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CHAPTER XI.
OF THE FALL OF OUR FIRST PARENTS, AND OF SIN.

THE Providence of God, as regards the fall of man, is observable in the sin of man, and the misery consequent upon it, as well as in his restoration.

Sin, as defined by the apostle, is ἀνομία, or 'the transgression of the law,' 1 John iii. 4.

By the law is here meant, in the first place, that rule of conscience which is innate, and engraven upon the mind of man;[1] secondly, the special command which proceeded out of the mouth of God, (for the law written by Moses was long subsequent) Gen. ii. 17. 'thou shalt not eat of it.' Hence it is said, Rom. ii. 12. 'as many as have sinned without law, shall also perish without law.'

Sin is distinguished into that which is common to all men, and the personal sin of each individual.

The sin which is common to all men is that which our first parents, and in them all their posterity <340> committed,[2] when , casting off their obedience to God, they tasted the fruit of the forbidden tree.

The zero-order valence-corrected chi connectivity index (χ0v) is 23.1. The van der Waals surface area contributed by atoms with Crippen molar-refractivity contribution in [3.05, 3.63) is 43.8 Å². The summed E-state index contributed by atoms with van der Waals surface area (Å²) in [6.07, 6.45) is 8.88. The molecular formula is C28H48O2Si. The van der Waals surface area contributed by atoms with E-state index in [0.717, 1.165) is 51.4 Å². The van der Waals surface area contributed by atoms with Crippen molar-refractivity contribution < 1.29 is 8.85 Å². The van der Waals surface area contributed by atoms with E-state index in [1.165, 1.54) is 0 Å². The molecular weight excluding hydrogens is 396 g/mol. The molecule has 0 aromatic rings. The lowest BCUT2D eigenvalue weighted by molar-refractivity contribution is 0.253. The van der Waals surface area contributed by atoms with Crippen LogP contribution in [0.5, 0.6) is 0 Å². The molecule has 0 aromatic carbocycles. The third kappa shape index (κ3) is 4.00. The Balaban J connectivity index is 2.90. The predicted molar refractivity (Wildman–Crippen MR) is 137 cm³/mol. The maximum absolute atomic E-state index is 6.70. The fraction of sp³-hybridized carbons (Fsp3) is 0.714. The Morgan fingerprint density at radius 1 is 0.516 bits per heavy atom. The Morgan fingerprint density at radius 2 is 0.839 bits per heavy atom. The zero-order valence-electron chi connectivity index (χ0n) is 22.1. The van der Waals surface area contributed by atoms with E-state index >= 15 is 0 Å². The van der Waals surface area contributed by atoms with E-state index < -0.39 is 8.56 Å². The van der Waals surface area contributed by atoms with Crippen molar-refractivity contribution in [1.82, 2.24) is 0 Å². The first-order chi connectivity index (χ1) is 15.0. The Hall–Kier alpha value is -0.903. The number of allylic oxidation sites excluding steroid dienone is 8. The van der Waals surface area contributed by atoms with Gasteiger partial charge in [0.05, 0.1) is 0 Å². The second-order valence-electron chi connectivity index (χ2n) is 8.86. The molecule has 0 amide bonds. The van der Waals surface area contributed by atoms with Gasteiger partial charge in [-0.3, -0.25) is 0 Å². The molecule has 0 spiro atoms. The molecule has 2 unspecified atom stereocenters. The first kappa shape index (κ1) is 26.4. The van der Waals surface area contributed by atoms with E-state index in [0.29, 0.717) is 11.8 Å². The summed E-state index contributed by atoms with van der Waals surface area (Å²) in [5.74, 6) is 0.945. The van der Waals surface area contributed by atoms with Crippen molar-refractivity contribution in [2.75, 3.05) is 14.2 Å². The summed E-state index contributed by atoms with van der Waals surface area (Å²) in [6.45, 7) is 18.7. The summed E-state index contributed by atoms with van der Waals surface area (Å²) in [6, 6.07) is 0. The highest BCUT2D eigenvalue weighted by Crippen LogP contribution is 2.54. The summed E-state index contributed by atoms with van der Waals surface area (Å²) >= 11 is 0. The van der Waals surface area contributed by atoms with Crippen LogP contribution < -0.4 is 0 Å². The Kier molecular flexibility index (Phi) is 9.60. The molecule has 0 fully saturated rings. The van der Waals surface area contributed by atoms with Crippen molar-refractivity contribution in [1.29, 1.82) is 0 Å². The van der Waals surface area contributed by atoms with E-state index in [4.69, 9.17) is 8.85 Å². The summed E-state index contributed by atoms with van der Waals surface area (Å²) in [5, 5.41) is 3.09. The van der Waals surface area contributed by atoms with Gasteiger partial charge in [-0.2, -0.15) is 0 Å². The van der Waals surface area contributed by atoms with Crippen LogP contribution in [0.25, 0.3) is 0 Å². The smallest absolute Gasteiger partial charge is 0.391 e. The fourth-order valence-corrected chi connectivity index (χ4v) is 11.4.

Our first parents. Gen. iii. 6. 'the woman took of the fruit thereof, and did eat, and gave also unto her husband with her, and he did eat.' Hence 1 Tim. ii. 14. 'Adam was not deceived, but the woman being deceived, was in the transgression.' This sin originated, first, in the instigation of the devil, as is clear from the narrative in Gen iii. and from 1 John iii. 8. 4 'he that committeth sin is of the devil, for the devil sinneth from the beginning.' Secondly, in the liability to fall with which man was created,[3] where by he, as the devil had done before him, 'abode not in the truth,'John viii. 44. nor 'kept his first estate, but left his own habitation,' Jude 6. If the circumstances of this crime are duly considered, it will be acknowledged to have been a most heinous offence, and a transgression of the whole law. For what sin can be named, which was not included in this one act? It comprehended at once distrust in the divine veracity, and a proportionate credulity in the assurances of <341> Satan; unbelief; ingratitude; disobedience; gluttony;[4] in the man excessive uxoriousness, in the woman a want of proper regard for her husband, in both an insensibility to the welfare of their offspring, and that offspring the whole human race; parricide, theft, invasion of the rights of others, sacrilege, deceit, presumption in aspiring to divine attributes, fraud in the means employed to attain the object, pride, and arrogance.[5] Whence it is said, Eccles. vii. 29. 'God hath made man upright, but they have sought out many inventions.' James ii. 10. 'whosoever shall keep the whole law, and yet offend in one point, he is guilty of all.'